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There is a preconception about contract bridge, also known as bridge, as the paling “American Craze” card game that more than 20 million participants took up throughout the 1930s yet is only regularly played on a monthly to weekly basis by around 2 million people throughout today’s generation, aside from iconic outliers such as Bill Gates and Warren Buffett. With this in mind, it is truly a stirring feat to see UCSB’s student bridge team competing in the 2023 Collegiate Bridge Bowl, the largest competition in the college circuit. They’re imbuing new vitality into a game whose demand for sharp logical skills and comprehensive strategy inspires nothing less.

UCSB’s Overbidders Anonymous team — made up of Kenneth Chan, Michael Hu, Danning Lu, Hanwen Tian, and Michael Zheng — is one of eight teams and 12 pairs to win the competitive travel package to attend the bowl that will assemble in Chicago July 20-22, showcasing years of dedication toward learning the game that, as Chan, team member and PhD student in economics at UCSB, states, “takes lifetimes to master.”

Bronia Jenkins, executive director of the American Contract Bridge League, the bowl’s governing body, notes, “I’m pleased to see a younger generation of bridge players show an appreciation for the game, let alone compete with their peers with the same spirit and grit like any other university sports team.”

Following Jenkins’s sentiment, Chan describes his seven-year journey of learning and playing bridge, attributing his initiation to his aunt. He says, “My aunt plays bridge quite ‘religiously’ — it got me curious about the game that is so addictive. I picked up the game mainly from reading online and playing at my school bridge club. When I started playing, I got hooked as well and have never stopped since then.” Chan refined his skills through his mentors and bridge partners, eventually finding community within the UCSB Bridge Team.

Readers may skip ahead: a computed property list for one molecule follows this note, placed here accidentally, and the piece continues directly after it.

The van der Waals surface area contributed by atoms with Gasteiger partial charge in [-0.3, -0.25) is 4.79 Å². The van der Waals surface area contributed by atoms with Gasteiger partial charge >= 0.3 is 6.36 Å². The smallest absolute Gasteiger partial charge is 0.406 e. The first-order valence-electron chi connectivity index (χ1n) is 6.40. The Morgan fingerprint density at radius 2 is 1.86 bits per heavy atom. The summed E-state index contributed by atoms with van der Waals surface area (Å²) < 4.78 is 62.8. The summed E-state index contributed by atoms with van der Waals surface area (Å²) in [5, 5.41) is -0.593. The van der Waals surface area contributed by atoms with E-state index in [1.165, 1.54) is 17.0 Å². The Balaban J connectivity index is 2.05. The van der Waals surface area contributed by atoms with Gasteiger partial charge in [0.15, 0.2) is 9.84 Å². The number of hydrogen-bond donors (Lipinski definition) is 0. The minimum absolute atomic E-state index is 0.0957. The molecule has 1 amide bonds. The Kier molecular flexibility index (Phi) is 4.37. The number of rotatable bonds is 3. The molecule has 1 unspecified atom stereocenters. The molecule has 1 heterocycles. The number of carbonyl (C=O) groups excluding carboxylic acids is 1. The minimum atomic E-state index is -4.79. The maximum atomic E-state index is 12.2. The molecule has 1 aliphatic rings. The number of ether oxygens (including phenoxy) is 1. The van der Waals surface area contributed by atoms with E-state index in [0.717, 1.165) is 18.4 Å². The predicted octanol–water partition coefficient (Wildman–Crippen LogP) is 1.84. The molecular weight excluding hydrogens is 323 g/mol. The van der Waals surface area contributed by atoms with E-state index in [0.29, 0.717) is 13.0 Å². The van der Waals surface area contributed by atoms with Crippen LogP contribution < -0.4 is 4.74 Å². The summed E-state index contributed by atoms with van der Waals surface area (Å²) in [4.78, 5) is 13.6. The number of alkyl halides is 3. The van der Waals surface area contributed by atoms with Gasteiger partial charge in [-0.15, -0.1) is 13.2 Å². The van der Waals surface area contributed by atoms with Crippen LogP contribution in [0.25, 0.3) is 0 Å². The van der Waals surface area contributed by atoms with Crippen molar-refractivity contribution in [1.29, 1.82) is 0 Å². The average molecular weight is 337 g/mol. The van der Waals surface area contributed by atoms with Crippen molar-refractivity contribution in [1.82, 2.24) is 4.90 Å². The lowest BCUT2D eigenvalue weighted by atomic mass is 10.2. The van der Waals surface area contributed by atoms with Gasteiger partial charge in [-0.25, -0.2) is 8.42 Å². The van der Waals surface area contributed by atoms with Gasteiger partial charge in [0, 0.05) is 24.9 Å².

Although the UCSB Bridge Team attended the bowl last year, 2023 marks Chan’s first tournament competing alongside his team members. Chan quips, regarding his upcoming travel plans to the Windy City, “I think bridge is a good way to justify holiday trips; there are lots of bridge competitions everywhere in the world. You can get some traveling done as well.”

On a serious note, the competition offers students a high-stakes occasion to grow as players, and bridge as a whole has provided Chan with what he believes are profound “insights into how people behave, which has inspired me to pursue a career in academia working on behavioral economics. I think bridge will be a huge part of my career as well; some of my existing research projects are inspired by my bridge experience.”

Make sure to tune in to the UCSB Bridge Team as they take on players from across the country, and perhaps tune in to the game of bridge yourself. For those hoping to try out the game for the first time, Chan advises, “Be patient! There is a steep learning curve to bridge. It is not like chess, where it takes an hour to learn how each of the chess pieces moves; or poker, where the bids are intuitive and you can learn about the hand strength quickly. You will need a couple of months just to pick up the bidding convention, but the joy of playing the game will be worth it.”

Learn more about the competition at


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